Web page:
Tuesday, 28 February 2012

Banking industry welcomes payments deadline

The European financial services industry has welcomed the migration deadline for the Single European Payments Area (SEPA). The European Parliament (EP) has adopted the Regulation Establishing Technical Requirements for Credit Transfers and Direct Debits in Euros (CTDD), which includes the legally binding deadline of 1 February 2014, as proposed by the European Council in 2011. For non-euro countries, such as the UK, this is 31 October 2016.  

The deadline “effectively means that by these respective dates existing national euro credit transfer and direct debit schemes will have to be replaced by SEPA schemes,” explains Michael McKee, a Partner at DLA Piper.
“The passing of the regulation delivers a necessary certainty to the industry. After a long marathon we hear the gun for the sprint to the finish,” said Sean Fitzgerald, Chief Executive Officer at Sentenial. “For the most part the debate can finish and the implementation phase commence in earnest.” 

EU Commissioner for the Internal Market Michel Barnier declared that “the move to a single pan-European payment system in Europe” had become “a reality”, while Gertrude Trumpel-Gugerell, of the European Central Bank, “very much welcomed” the EP’s vote.

Among other things, CTDD sets out details for a harmonised use of the account and bank identifiers IBAN and BIC, makes it mandatory for payment service providers to offer specific mandate checking features and contains detailed provisions with regard to direct debit transactions.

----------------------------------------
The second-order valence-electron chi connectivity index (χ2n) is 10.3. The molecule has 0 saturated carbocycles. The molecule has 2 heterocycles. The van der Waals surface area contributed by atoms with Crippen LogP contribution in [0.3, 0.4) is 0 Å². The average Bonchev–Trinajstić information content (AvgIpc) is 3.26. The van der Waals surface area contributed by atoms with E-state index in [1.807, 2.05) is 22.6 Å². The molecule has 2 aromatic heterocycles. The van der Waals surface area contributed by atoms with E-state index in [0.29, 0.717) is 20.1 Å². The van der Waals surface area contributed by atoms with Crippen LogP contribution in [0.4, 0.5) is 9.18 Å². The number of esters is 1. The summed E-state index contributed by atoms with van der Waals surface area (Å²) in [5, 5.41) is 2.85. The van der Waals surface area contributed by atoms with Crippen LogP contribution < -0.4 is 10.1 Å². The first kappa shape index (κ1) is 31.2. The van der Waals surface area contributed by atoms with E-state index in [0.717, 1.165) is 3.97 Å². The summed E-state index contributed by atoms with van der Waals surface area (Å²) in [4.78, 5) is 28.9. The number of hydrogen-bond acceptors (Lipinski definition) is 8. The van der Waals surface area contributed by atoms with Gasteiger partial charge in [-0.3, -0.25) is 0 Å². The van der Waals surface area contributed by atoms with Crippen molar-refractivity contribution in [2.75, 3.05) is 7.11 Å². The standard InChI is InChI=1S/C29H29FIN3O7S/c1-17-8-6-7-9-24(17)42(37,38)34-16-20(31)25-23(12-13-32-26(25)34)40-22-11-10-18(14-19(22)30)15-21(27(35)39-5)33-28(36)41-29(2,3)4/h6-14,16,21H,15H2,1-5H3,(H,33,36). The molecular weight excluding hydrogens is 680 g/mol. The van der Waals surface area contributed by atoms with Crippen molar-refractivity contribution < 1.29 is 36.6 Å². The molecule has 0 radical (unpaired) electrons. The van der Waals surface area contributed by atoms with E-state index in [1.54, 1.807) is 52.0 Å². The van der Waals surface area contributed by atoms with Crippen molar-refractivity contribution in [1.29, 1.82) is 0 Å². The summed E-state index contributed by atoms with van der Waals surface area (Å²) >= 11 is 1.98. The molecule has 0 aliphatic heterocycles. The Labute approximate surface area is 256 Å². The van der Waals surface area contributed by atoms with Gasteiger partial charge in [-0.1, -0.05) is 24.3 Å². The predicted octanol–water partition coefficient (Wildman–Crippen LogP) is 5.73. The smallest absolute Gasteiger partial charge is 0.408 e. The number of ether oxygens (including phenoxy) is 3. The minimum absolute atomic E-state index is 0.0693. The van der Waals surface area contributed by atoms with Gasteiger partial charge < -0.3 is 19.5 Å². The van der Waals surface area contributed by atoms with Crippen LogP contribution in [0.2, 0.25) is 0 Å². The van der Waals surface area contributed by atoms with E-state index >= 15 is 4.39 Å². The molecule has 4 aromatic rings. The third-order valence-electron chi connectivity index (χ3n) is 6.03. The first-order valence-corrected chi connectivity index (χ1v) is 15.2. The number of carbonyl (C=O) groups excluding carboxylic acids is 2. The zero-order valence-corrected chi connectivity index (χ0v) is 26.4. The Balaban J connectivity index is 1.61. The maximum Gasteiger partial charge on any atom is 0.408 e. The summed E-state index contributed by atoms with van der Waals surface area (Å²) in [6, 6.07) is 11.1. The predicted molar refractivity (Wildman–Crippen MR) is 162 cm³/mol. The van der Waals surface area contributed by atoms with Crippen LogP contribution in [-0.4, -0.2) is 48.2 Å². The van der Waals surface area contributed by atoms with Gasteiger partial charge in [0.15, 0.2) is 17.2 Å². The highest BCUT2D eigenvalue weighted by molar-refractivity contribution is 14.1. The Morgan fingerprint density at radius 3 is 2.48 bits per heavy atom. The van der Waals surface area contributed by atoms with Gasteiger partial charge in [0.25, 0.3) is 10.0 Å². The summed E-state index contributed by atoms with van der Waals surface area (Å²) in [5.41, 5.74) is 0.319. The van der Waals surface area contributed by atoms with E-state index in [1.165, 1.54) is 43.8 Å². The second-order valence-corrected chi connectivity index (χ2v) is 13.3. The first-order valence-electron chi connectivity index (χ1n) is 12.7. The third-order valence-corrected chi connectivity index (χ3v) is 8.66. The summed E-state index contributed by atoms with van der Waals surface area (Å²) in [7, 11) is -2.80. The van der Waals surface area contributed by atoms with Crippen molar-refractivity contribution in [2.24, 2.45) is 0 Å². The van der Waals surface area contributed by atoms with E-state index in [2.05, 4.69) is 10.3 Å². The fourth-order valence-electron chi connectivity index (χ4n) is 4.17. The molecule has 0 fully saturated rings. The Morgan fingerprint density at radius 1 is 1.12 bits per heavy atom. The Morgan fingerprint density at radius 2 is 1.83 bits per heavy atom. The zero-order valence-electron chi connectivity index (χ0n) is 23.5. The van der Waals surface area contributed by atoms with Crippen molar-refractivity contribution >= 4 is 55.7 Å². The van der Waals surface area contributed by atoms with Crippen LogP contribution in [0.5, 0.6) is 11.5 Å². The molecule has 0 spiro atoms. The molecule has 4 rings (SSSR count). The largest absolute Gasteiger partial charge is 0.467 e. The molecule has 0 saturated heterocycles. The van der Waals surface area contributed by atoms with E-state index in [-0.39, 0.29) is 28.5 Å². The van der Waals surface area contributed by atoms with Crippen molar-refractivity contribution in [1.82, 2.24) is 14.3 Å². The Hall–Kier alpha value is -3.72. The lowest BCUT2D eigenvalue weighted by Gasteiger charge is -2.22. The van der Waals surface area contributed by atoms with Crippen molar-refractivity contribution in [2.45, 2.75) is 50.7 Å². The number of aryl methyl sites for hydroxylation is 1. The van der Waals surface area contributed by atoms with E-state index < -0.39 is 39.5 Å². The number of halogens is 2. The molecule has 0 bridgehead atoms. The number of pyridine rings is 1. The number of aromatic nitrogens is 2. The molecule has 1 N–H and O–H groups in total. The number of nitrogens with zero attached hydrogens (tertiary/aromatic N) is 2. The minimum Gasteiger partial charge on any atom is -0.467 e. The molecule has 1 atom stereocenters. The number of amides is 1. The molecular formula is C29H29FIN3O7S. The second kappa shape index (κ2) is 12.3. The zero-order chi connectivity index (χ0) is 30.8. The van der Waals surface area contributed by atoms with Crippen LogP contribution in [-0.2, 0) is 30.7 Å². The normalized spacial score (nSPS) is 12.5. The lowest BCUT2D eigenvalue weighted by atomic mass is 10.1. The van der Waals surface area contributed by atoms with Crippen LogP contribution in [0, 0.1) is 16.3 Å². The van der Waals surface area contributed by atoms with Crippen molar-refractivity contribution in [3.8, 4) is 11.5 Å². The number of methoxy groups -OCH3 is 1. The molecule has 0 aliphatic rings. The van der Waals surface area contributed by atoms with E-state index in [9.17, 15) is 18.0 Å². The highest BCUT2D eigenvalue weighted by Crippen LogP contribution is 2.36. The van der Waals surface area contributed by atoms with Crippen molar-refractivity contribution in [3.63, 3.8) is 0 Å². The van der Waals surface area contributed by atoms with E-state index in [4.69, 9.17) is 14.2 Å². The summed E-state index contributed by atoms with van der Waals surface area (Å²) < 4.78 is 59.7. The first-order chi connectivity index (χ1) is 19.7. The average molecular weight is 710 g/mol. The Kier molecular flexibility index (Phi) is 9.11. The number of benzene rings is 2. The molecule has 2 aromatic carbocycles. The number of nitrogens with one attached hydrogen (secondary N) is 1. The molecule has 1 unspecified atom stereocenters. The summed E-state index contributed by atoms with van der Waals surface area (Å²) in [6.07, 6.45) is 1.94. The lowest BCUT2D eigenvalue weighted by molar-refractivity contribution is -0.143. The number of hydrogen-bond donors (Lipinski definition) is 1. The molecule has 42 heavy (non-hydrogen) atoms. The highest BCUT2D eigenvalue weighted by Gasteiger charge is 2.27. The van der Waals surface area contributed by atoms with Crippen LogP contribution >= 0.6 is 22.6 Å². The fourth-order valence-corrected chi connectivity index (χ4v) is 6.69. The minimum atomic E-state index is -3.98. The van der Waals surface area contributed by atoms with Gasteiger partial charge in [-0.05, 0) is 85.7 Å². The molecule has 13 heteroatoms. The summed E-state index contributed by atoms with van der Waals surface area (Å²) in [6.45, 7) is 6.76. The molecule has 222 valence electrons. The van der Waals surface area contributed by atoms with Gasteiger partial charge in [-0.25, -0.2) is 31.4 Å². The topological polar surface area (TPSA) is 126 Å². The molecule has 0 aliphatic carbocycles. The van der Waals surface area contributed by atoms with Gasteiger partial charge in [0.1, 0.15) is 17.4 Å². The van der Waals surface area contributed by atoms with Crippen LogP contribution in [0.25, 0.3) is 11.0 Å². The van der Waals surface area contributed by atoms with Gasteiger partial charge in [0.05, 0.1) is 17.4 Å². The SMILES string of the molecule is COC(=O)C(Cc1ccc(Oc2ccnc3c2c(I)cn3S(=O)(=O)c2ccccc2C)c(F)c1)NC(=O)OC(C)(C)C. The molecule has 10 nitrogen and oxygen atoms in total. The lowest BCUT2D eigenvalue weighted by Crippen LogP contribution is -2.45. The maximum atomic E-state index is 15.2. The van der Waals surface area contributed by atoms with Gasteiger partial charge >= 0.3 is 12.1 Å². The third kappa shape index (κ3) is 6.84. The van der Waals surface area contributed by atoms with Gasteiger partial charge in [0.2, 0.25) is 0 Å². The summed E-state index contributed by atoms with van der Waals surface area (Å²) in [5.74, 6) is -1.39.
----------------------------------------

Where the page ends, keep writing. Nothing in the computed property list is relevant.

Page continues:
According to SEPA rapporteur and EP Member Sari Essayah,  "[CTDD] really benefits citizens. It will enable them to make payments from one bank account to another all over Europe, just like a domestic payment.” She stressed that businesses will benefit too, by “not needing more than one bank account in Europe for each payment purpose”.

But some experts believe SEPA still has a long way to go. “For the last 10 years, the payments industry has been working towards achieving SEPA”, said Zilvinas Bareisis, a Senior Analysts at Celent. “The SEPA vision might be simple and laudable, the solution is far from simple. With continued questions about the future of the Euro, and the domino effect that it might entail, questions have naturally been raised about whether SEPA is still a valid objective,” Bareisis said.

Michiel Willems © 2012 CP Publishing Ltd. London, UK. Pictures: recent-ecl.blogspot.com (top) / Wikipedia.org (above)